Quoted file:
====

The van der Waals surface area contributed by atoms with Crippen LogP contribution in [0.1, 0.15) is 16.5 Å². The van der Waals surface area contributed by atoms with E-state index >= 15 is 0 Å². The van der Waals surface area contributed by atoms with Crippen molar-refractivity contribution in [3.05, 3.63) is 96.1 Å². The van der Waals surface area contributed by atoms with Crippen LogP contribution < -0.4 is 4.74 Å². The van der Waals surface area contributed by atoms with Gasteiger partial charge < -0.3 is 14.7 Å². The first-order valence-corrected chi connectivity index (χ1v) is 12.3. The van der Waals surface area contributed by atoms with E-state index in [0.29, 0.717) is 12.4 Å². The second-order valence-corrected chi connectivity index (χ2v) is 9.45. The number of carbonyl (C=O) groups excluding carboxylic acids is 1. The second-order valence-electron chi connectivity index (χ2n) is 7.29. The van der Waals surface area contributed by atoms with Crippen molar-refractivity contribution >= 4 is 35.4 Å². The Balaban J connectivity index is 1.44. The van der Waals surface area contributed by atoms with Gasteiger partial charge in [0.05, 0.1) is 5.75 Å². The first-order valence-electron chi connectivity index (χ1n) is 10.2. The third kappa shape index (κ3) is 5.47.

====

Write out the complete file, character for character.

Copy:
The van der Waals surface area contributed by atoms with Crippen LogP contribution in [0.1, 0.15) is 16.5 Å². The van der Waals surface area contributed by atoms with E-state index >= 15 is 0 Å². The van der Waals surface area contributed by atoms with Crippen molar-refractivity contribution in [3.05, 3.63) is 96.1 Å². The van der Waals surface area contributed by atoms with Crippen LogP contribution < -0.4 is 4.74 Å². The van der Waals surface area contributed by atoms with Gasteiger partial charge < -0.3 is 14.7 Å². The first-order valence-corrected chi connectivity index (χ1v) is 12.3. The van der Waals surface area contributed by atoms with E-state index in [0.29, 0.717) is 12.4 Å². The second-order valence-corrected chi connectivity index (χ2v) is 9.45. The number of carbonyl (C=O) groups excluding carboxylic acids is 1. The second-order valence-electron chi connectivity index (χ2n) is 7.29. The van der Waals surface area contributed by atoms with Crippen molar-refractivity contribution >= 4 is 35.4 Å². The Balaban J connectivity index is 1.44. The van der Waals surface area contributed by atoms with Gasteiger partial charge in [0.05, 0.1) is 5.75 Å². The first-order valence-electron chi connectivity index (χ1n) is 10.2. The third kappa shape index (κ3) is 5.47.